Cruz and Paul may be motivated by the fact that a similar David Lane-organized pastors briefing is credited with Mike Huckabee’s win in the 2008 Iowa caucus.  Evangelical political strategist Doug Wead has described Lane as “the mysterious, behind the scenes, evangelical kingmaker who stormed into Iowa in 2008 and tilted the whole thing from Romney to Huckabee,” even though subsequent renewal projects failed to deliver South Carolina and Florida to Huckabee.

Still, Lane, a self-described “political operative,” has plans that go well beyond Iowa.  The “Rediscovering God in America” event scheduled for July 17 and 18 is just one of an ongoing series of pastors briefings that are central to the American Renewal Project’s 12-state strategy to turn out conservative evangelical voters in the 2013-2014 election cycle.  (Those states: Colorado, Iowa, Louisiana, Montana, South Carolina, Alaska, Arkansas, North Carolina, Nevada, South Dakota, Virginia, and West Virginia.) 

In December, Lane described his project’s goal this way: “to engage the church in a culture war for religious liberty, to restore America to our Judeo-Christian heritage and to re-establish a Christian culture.” And he has a clear message to representatives and senators: “Vote to restore the Bible and prayer in public schools or be sent home. Hanging political scalps on the wall is the only love language politicians can hear.”

Lane is abundantly clear about his belief that the choice facing America is a return to its founding as a Christian nation or a continued descent into what he describes as paganism. He wrote  in December:

America was a Christian nation. The Mayflower Compact declared, “In the name of God, Amen. We whose names are underwritten, having undertaken – for the glory of God, and the advancement of the Christian faith…”

Let’s decide if America is a Christian nation or a pagan nation – and get on with it; the sooner the better.

Lane told the Christian Broadcasting Network’s David Brody that “America has left God” and that “unrighteousness” is “the greatest threat to freedom.” Brody says Lane “believes it’s time to remove politicians from office who have led America down this immoral and unsustainable broken path.” 

A Christian-Nation Warrior Within the GOP

To be fair to Paul and Cruz, they are only the latest Republican presidential hopefuls who have allied themselves with the zealous David Lane in order to tap his network of politically engaged pastors. Lane has been holding “pastors briefings” in 15 states since the mid-1990s. He wrote last year that state Restoration and Renewal projects had hosted more than 10,000 pastors and spouses in ten states since 2005 alone, in events that have been used to engage pastors in anti-gay initiative battles and introduce them to politicians favored by Lane. Pastors’ expenses are covered with money from the American Family Association and other religious right mega-donors. The American Renewal Project operates as a project of the AFA; Lane also operates the California-based Pastors and Pews. 

Texas Governor Rick Perry is also reportedly scheduled to participate in this week’s Iowa gathering, which may confirm his apparent interest in another run for the presidency.  Perry has a long-term relationship with Lane.  In 2005 and 2006, Lane and his network played a huge role in mobilizing support for Perry’s re-election as governor. Six pastors briefings were held around the state, and all six were addressed by Perry.  As Governor, Perry hasn’t disappointed Lane and his friends.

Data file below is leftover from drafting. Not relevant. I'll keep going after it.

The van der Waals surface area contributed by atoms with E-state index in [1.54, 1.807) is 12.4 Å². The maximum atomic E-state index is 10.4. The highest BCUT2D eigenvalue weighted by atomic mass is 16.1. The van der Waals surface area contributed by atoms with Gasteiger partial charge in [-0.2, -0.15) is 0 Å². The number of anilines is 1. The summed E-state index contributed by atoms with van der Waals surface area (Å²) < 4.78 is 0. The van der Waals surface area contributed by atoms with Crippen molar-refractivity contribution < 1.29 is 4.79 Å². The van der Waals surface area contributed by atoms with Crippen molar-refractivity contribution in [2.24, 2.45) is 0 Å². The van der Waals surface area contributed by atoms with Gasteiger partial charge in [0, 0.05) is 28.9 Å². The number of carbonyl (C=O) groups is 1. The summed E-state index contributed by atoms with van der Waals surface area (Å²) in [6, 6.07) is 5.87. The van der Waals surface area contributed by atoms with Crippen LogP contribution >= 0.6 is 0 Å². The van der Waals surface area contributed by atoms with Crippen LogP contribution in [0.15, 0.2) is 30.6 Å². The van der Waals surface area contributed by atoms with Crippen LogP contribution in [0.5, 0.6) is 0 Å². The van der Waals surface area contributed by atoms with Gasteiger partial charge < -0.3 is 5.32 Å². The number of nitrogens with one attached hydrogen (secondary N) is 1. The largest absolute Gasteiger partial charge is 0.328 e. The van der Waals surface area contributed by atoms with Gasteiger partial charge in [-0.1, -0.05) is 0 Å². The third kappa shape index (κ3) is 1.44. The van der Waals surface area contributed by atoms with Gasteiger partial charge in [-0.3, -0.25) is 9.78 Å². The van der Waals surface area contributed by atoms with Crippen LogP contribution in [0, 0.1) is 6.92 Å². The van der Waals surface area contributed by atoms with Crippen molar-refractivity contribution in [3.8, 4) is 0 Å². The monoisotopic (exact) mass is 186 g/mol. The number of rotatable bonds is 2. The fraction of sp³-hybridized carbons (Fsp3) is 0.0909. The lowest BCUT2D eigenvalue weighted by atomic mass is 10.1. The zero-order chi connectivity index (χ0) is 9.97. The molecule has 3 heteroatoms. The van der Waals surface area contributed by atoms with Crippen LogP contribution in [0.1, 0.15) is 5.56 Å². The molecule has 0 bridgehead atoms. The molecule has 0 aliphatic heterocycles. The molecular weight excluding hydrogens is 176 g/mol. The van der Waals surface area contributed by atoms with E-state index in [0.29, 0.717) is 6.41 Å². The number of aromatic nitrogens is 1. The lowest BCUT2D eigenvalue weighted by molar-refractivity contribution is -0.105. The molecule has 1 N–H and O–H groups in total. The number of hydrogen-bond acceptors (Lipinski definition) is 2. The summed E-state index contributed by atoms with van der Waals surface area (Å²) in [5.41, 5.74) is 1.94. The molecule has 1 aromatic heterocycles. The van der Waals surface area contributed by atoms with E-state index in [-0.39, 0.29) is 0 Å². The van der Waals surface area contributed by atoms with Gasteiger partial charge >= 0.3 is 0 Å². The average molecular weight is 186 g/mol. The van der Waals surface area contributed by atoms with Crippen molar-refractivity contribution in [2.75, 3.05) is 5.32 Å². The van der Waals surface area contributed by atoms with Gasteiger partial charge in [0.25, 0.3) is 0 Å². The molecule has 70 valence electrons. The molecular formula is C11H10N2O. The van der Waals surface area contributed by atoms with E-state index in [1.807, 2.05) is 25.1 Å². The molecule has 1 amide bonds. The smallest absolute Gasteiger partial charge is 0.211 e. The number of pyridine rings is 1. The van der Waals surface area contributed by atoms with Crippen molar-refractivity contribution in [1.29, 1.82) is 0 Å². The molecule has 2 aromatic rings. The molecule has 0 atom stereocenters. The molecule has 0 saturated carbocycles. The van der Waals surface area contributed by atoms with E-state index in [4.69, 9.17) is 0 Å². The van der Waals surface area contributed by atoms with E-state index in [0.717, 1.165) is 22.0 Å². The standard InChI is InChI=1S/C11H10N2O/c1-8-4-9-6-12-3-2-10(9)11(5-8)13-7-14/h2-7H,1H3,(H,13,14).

Heading into the 2012 election cycle, Mike Huckabee, Michele Bachmann, Haley Barbour, and Newt Gingrich spoke to 600 pastors, ministry leaders and spouses at a March 2011 Iowa Renewal Project Pastor’s Policy Briefing. But as the primaries approached, Lane was not satisfied with the field. He played a key role in organizing conservative religious leaders to push Perry into the presidential race.  And he masterminded and served as national finance chair for “The Response”, an August 2011 prayer rally that served as Perry’s unofficial campaign launch.

Lane enthusiastically applauded anti-Mormon attacks on Mitt Romney made by Perry backer Robert Jeffress at the Values Voter Summit in October 2011.  The Daily Beast revealed emails between Lane and religious broadcaster Dick Bott in which Lane praised Jeffress, saying the message “juxtaposing traditional Christianity to the false god of Mormonism, is very important in the larger scheme of things.”

After Perry’s candidacy imploded, Religious Right leaders split between Gingrich and Santorum, dooming last-ditch efforts to prevent Romney from becoming the GOP nominee.  Lane backed Gingrich.  He organized a conference call in Florida in late January 2012 to which he said he invited some 125,000 Florida evangelicals, including 2,400 pastors; the call reportedly had 1,000 participants and a recording was emailed to the other 124,000. But obviously he failed to prevent Romney from becoming the nominee.

During the flap over Perry backers’ attacks on Romney’s Mormonism, Lane had actually told broadcaster Bott that he would sit out the 2012 elections rather than vote for Romney. But whether or not Lane actually cast his personal vote for Romney, he continued mobilizing conservative Christians in an effort to defeat Barack Obama.  In Ohio, for example, Lane was part of a major effort by Republican evangelicals to put Romney over the top in that state.  Lane organized “several glitzy mass rallies for the state’s churchgoers featuring high-profile religious and political leaders,” the Washington Times reported last November. Lane and Ralph Reed each produced voter guides for “Ohio’s faithful.”

Although Perry’s tanking disrupted Lane’s plans to get conservative evangelicals to coalesce around a single candidate in 2012, it seems clear that he has similar intentions for 2016. He told the Houston Chronicle in June, “We’re going to try to eliminate the stuff that they [GOP leaders] do to us every four years, which is picking somebody who has no chance of being viable and they kill us off and we have the McCains and Romneys left.”

At War With the GOP